A global review comparing differences in the incidence and fatality of COVID-19 by SARS-CoV-2 Omicron variant versus Delta variant in relation to vaccination coverage revealed that the decreased incidence and fatality were largely a result of the decreased pathogenicity of Omicron in addition to the increased vaccination coverage during the Omicron epidemic [21]. As pointed out by the WHO in its one-year summary of Omicron on November 25, 2022, the severity of the disease caused by this variant is on average lower than that caused by Delta. The article wrote that many factors may have played a role. For example, the virus mainly causes infection and replication in the upper respiratory tract, due to vaccination and infection, the immunity of people around the world has been steadily improving. The decrease in pathogenicity of the Omicron variant may be related to a structural change in the virus itself that reduces its replication ability, and on the other hand, the protective effect of the vaccination is indispensable. In the group of children, the immune response and physiology were different from adults, such as lower expression of ACE2, elevated baseline IgM targeting coronavirus antigens and stronger early innate antiviral immune responses, which may be the reasons for low prevalence and fewer critical and severe cases in the child population [22,23,24]. Another large sample retrospective study in Singapore showed that BNT162b2 vaccination reduced the risk of SARS-CoV-2 infection and COVID-19-related hospitalization in children aged 5 to 11 years during a period when the Omicron variant was dominant, which is similar to that of adults who received 3 doses of mRNA vaccination [25]. Thus, vaccination against SARS-CoV-2 still acts as a valuable measure even with a single dose in preventing people from infection and hospitalization. The COVID-19 vaccination program in China was initiated on January 15, 2021, and in June of that year, the age range of COVID-19 vaccination was expanded to include people over 3 years old. In Shanghai [5], a city of 25 million people, children tend to lag behind due to parental concerns, although the overall vaccination coverage is more than 90 percent and the coverage in the 60 s is over 62 percent. The data in our study demonstrated that 2 doses of COVID-19 vaccination can accelerate virus removal. Notably, more than 61.9% of patients under 3 years of age were not authorized to receive vaccination. Although age was not a significant predictor from the multivariate analysis, meaning the factor had no direct effect on time to RT‒PCR conversion, it may indirectly influence viral nucleic acid clearance via the effect of vaccination. We even evaluated the protective effect of household vaccination rates on children on account of the specific importance of households in the context of infectious disease dynamics. It was found that the higher the household vaccination rates, the shorter the time for the children to negative conversion. Similar results were observed during the alpha variant and delta variant pandemics [26]. This should be good news for the formulation of effective and feasible epidemic prevention policies for children and young persons. According to news reports, children aged 6 months to 3 years can be vaccinated with Sinovac starting on August 4 this year in Hong Kong. Further campaigns and actions are needed to promote COVID-19 vaccination for children and adolescents and for their adult family members in mainland China.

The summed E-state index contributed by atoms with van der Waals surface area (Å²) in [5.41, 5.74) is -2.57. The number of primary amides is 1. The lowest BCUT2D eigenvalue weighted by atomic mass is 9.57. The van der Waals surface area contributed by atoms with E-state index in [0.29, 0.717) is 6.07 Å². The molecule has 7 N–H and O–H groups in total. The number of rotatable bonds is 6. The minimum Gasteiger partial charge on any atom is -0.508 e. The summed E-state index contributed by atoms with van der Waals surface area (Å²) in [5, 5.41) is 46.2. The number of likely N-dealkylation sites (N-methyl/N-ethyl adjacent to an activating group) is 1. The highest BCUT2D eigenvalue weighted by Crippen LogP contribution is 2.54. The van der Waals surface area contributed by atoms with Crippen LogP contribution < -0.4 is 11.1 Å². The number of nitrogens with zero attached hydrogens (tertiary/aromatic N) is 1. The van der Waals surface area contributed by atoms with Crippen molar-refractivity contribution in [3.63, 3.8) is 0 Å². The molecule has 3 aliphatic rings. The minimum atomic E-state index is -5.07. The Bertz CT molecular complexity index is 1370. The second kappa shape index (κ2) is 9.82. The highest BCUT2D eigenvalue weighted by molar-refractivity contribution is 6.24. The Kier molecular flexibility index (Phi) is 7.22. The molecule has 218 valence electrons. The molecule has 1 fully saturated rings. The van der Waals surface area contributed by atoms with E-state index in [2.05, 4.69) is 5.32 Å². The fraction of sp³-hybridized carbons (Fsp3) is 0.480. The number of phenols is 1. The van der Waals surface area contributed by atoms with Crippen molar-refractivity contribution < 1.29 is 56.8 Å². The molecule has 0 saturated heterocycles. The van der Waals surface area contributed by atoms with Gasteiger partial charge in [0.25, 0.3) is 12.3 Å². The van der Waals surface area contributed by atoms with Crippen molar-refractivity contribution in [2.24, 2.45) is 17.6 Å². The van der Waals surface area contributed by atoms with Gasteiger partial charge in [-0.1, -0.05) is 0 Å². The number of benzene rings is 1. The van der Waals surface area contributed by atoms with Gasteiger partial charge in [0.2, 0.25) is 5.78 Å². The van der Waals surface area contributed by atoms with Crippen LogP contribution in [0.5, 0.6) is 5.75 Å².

Before this epidemic wave, several studies in adult populations reported that a subset of recovered patients who met the criteria for hospital discharge could be retested positive by RT‒PCR [14, 27, 28]. In the current study, 149 patients fell into a condition in which SARS-CoV-2 was detected again after the first negative test result during hospitalization. Comparing the paediatric patients with and without intermittent negative status, we found that GI symptoms, including loss of appetite and abnormal defecation, were correlated with intermittent negative results. Abnormal defecation, as a predictor of negative conversion of SARS-CoV-2 RNA and a sensitive indicator of intermittent negative status, is a crucial element in the whole course of disease and even in the recovery period. Before SARS-CoV-2 mutation, SARS-CoV-2 RNA was continuously detected in faecal samples and anal swabs from the initial batch of confirmed COVID-19 cases [17, 29, 30]. Moreover, clearance of SARS-CoV-2 from the respiratory tract occurred within 2 weeks after the patient’s fever abated, whereas viral RNA remained positive in the faeces of paediatric patients for more than 4 weeks. In addition, viral loads in the faeces might be greater than those in the respiratory specimens [31, 32]. The available data support that the direct role of SARS-CoV-2, cytokine storms, breaks in the intestinal microecological balance and psychological factors may play an important role in infected patients with GI symptoms and positive stool samples during COVID-19 infection [33,34,35,36]. Caregivers of children should avoid direct contact with faeces, and precautions need to be taken when aerosol-generating procedures are carried out. It is vital to implement strict hygiene measures after kindergartens and schools reopen to prevent the spread of infections. It might be advisable to expand the testing of SARS-CoV-2 RNA in faecal samples and extend the duration of hospitalization of patients with intermittent negative RT‒PCR results. These findings provide important implications for reducing the retransmission of SARS-CoV-2 and hospital readmissions.